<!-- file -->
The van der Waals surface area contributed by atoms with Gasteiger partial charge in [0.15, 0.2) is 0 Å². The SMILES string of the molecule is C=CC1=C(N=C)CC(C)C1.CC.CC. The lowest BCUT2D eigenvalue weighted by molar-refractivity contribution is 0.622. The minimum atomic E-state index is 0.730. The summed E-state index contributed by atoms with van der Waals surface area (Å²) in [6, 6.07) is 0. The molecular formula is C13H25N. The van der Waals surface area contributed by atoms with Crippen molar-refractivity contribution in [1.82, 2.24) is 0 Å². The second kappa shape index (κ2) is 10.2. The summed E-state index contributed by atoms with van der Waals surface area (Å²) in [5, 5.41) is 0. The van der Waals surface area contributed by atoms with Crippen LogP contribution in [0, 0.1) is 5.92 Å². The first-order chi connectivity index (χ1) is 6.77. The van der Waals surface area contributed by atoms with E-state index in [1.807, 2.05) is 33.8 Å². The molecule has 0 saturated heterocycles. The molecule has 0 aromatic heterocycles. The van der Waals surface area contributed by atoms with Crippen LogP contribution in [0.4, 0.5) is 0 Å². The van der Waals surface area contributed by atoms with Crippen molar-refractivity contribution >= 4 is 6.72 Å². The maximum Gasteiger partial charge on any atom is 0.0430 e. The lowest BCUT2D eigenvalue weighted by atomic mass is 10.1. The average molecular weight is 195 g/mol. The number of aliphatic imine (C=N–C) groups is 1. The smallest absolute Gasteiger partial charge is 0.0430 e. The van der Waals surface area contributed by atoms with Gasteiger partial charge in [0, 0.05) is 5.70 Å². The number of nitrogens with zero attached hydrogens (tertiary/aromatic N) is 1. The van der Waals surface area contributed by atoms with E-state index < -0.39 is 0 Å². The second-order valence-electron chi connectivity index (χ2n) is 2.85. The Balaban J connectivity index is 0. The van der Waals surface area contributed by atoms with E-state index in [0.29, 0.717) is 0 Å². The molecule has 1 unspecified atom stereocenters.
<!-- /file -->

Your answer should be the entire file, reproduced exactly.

The van der Waals surface area contributed by atoms with Gasteiger partial charge in [0.15, 0.2) is 0 Å². The SMILES string of the molecule is C=CC1=C(N=C)CC(C)C1.CC.CC. The lowest BCUT2D eigenvalue weighted by molar-refractivity contribution is 0.622. The minimum atomic E-state index is 0.730. The summed E-state index contributed by atoms with van der Waals surface area (Å²) in [6, 6.07) is 0. The molecular formula is C13H25N. The van der Waals surface area contributed by atoms with Crippen molar-refractivity contribution in [1.82, 2.24) is 0 Å². The second kappa shape index (κ2) is 10.2. The summed E-state index contributed by atoms with van der Waals surface area (Å²) in [5, 5.41) is 0. The van der Waals surface area contributed by atoms with Crippen LogP contribution in [0, 0.1) is 5.92 Å². The first-order chi connectivity index (χ1) is 6.77. The van der Waals surface area contributed by atoms with E-state index in [1.807, 2.05) is 33.8 Å². The molecule has 0 saturated heterocycles. The molecule has 0 aromatic heterocycles. The van der Waals surface area contributed by atoms with Crippen LogP contribution in [0.4, 0.5) is 0 Å². The van der Waals surface area contributed by atoms with Crippen molar-refractivity contribution >= 4 is 6.72 Å². The maximum Gasteiger partial charge on any atom is 0.0430 e. The lowest BCUT2D eigenvalue weighted by atomic mass is 10.1. The average molecular weight is 195 g/mol. The number of aliphatic imine (C=N–C) groups is 1. The smallest absolute Gasteiger partial charge is 0.0430 e. The van der Waals surface area contributed by atoms with Gasteiger partial charge in [0, 0.05) is 5.70 Å². The number of nitrogens with zero attached hydrogens (tertiary/aromatic N) is 1. The van der Waals surface area contributed by atoms with E-state index < -0.39 is 0 Å². The second-order valence-electron chi connectivity index (χ2n) is 2.85. The Balaban J connectivity index is 0. The van der Waals surface area contributed by atoms with E-state index in [0.29, 0.717) is 0 Å². The molecule has 1 unspecified atom stereocenters.